There has always been a special place in my heart for strategy games. As an avid board gamer, I’ve been on the hunt for an experience that reasonably captures the feeling of sitting across the table from an opponent. When I first heard that 2K Games was planning on rebooting XCOM, I was ecstatic… until I found out it was going to be a first person shooter. It’s not that the universe can’t support multiple approaches, but an authentic update to the turn-based strategy classic was what fans really wanted. Not only did we end up getting just that, but Enemy Unknown is coming out of one of the best development houses in the genre. Firaxis has been helping players build Civilizations for years. Now, they’ve given us a chance to save one.
While many tactical and strategy games are designed with a firm story arc, I find it best to view XCOM: Enemy Unknown as an alien invasion simulator. Much like the Civilization series, this title is designed for maximum replay. It’s not that there isn’t a story, but it’s set up more like milestones than a traditional narrative.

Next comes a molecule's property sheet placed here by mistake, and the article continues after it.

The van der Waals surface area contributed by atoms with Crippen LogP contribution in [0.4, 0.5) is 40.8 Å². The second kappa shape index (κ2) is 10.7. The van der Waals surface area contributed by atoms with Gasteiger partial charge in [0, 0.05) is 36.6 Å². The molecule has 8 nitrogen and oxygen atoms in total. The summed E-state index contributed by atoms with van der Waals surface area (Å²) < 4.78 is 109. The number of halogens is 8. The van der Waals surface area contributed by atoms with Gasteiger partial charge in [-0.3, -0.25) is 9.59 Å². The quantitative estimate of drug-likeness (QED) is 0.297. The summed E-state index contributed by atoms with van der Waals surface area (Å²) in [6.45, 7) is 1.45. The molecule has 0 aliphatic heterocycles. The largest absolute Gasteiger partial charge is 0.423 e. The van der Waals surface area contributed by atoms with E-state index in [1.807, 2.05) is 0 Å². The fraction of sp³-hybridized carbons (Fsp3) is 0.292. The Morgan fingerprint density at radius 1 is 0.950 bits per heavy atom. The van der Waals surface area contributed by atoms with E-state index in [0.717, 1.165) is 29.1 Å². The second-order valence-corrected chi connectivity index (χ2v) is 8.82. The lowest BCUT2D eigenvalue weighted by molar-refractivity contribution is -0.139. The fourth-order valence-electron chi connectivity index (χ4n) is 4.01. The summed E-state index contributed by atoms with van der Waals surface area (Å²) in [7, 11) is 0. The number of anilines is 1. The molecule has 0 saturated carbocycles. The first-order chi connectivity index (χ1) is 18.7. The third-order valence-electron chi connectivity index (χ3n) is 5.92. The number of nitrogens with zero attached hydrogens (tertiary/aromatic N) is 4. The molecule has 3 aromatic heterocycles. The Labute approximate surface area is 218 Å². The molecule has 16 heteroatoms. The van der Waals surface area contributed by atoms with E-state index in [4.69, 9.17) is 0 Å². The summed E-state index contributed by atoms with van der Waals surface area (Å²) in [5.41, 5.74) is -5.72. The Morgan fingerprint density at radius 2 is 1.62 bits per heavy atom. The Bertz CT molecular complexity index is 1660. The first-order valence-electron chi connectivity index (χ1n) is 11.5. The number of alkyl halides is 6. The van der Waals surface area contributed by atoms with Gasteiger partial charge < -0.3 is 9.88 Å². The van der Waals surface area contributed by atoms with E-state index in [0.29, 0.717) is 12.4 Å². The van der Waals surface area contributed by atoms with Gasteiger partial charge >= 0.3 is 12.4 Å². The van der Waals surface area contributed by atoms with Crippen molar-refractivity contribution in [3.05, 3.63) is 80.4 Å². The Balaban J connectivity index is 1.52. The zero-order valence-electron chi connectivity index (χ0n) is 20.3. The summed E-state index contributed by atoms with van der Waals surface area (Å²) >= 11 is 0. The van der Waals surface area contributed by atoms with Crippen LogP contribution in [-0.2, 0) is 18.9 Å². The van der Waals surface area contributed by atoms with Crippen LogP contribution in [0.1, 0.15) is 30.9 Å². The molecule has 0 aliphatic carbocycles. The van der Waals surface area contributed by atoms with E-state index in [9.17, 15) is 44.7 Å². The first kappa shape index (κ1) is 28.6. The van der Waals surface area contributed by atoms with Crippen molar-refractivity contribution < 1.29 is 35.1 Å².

This story is about to end with an alien getting its face blown off.
At the outset, you’ll choose a location for your base. The continent selected will afford you a bonus once you’ve blanketed in with satellite coverage. Missions emerge randomly, as will requests from council nations. Fulfilling as many of these as possible will put you on the path to more funding and greater manpower. Often you’ll be faced with multiple countries under attack and requesting military assistance. Helping one means the terror level increases in the others, which eventually leads to withdrawal from the council. If too many nations withdraw, it’s “game over.”
Yes, you can absolutely lose at XCOM, and it’s a terribly painful experience after you’ve invested hours into a game. It’s the losses, both minor and major that help shape the experience, though. In my first game, I made some tactical mistakes when constructing my base and launching satellites. I went in the next time armed with better strategy and a greater understanding of the alien menace.